Talking of the threats, Rory Kinnear turns up near the end as the Big Bad, and lifts the film considerably. I suppose there’s not a whole lot of originality in a politely-spoken but actually horrendous villain, but Kinnear sells the part effortlessly. You kind of want to see that character (or at least that performance) turn up in something bigger and better. Elsewhere, Miranda Richardson brings some much-needed lightness as Tom’s grandma, who serves as an Aunt May figure. If nothing else, you can rely on British productions to have quality acting, eh?

British baddies are best

For all this criticism, on the whole I didn’t dislike iBoy while it played out, it just doesn’t stand up to scrutiny. As Netflix’s first genuine original movie from the UK, it’s a shame it can’t demonstrate to the rest of the Netflix-viewing world what British film could be capable of if encouraged, but maybe that would be too big a weight to put on its little shoulders anyhow.

3 out of 5

iBoy is available on Netflix everywhere (I presume).

The Past Christmas on TV

Christmastime: it’s all about family, food, presents, sweets, more food, alcohol, a bit more food, some kid who was born a while ago, and also food. But most of all, it’s about TV. Oh dear Lord, so much TV.

Is it just me and my insanely broad and forgiving interests, or has there been more TV to watch this Christmas than normal? Every day in our copy of the Radio Times’ “legendary” Christmas issue seems alight with highlighter markings, an endless parade of visual entertainment to… well, to add to the list of stuff to watch later on catch-up, mainly. But I did actually watch some of it, and here is what I thought.

Doctor Who The Return of Doctor Mysterio
Doctor Who: The Return of Doctor MysterioThe controversial Steven Moffat era of nuWho is headed towards its end, but before his final full series next year there’s this penultimate Christmas special. There have been 12 of them now and they’re always divisive: some people think they’re too Christmassy, some that they’re not Christmassy enough; some like that they’re standalone adventures suited to a broader audience, but other times they’re not standalone enough… Each year presents a different mix of these elements, pleasing some and alienating others.

This year, Doctor Who taps into the zeitgeist by finally tackling superheroes, with a riff off classic-styled Superman. Personally, I thought it was the best Christmas episode for years — a fun, exciting, witty, entertaining romp, that captured the tone of the superhero genre but gave it Doctor Who’s typical gently-irreverent spin. The tone was perfectly suited to Christmas day.

But was there too much or too little Christmas in it? Well, I’ve seen critics put it in their top five Who Christmasses purely because there wasn’t much Christmas, and Letterboxd fans write it off purely because there wasn’t enough Christmas. When you’re the showrunner of Doctor Who, you literally can’t win.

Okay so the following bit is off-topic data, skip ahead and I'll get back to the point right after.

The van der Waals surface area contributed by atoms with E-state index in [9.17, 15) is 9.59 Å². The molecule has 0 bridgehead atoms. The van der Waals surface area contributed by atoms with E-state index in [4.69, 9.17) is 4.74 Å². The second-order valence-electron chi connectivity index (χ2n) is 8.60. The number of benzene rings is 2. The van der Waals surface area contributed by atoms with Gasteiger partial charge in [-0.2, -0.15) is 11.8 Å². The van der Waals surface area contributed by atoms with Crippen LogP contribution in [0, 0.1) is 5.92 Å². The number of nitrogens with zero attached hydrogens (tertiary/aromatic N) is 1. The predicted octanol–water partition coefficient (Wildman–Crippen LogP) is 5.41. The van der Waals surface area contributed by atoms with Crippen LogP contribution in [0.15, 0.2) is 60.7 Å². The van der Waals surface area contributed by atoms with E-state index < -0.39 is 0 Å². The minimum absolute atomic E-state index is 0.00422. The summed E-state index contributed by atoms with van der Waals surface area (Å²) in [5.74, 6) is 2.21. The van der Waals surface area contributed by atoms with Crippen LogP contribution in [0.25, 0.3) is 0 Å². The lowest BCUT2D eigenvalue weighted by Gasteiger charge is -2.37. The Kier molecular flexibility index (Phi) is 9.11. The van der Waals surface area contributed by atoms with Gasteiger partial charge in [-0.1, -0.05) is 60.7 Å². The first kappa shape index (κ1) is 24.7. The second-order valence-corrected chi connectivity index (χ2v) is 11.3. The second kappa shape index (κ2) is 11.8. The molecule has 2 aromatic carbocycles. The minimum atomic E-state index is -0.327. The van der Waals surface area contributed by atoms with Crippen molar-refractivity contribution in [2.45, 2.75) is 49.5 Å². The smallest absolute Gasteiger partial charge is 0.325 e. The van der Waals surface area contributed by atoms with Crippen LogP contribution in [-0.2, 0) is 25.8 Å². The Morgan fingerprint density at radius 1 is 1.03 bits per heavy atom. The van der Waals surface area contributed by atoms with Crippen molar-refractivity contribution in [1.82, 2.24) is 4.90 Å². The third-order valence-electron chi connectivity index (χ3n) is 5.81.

The Great Christmas Bake Off
The Great Christmas Bake Off“Proper Bake Off” came to an end with what felt a little like a joyous celebration of the series’ unique charms, as well as its highs and lows. Considering the two festive episodes were shot before the controversial move to Channel 4 took place, that’s almost impressive. It’s hard to imagine GBBO without the alchemical mix of Mel, Sue, Paul and Mary, and these episodes showed the format on fine form. And then the BBC went and snuck in that perfectly-edited 60-second tribute to the whole thing. Who knew a programme about baking cake could be so good? Or make some people so emotional

Bob Monkhouse: The Last Stand
A few months before his death in 2003, Bob Monkhouse gave a one-off gig to an invited audience of fellow comedians which has apparently gone down in comedy legend. I’d never heard of it before, but there you go (I had the same thing with the joke in The Aristocrats and its alleged notoriety, so I won’t say I’m surprised). This was the first time that gig has been televised in a full form, and I confess I’d paid it no heed until it was trending on Twitter. Thanks for that recommendation, Twittersphere, because it’s a very good show: Bob tells jokes, tells stories, and interviews Mike Yarwood in front of an admiring audience who aren’t aware it’s probably his last gig — but, with that hindsight, the themes of sharing a lifetime of wisdom and finding contentment are obvious.

Grantchester
GrantchesterThe problem with Christmas specials of on-going shows is you’re sometimes left with on-going plots that must be acknowledged, and Grantchester has a particularly major one with its hero’s life-long love leaving her husband while pregnant. If you don’t watch, it’s set in the ’50s, so this kind of behaviour is the greatest scandal known to man. The special leaps into this without even the by-your-leave of a “previously on”, so I pity any non-regular viewers made to sit down in front of it on Christmas Eve. But it’s an immensely popular show with big ratings, apparently, so who can blame ITV for wanting it in their always-underpowered Christmas schedule? I imagine it fared better than Maigret did the next night…

Revolting Rhymes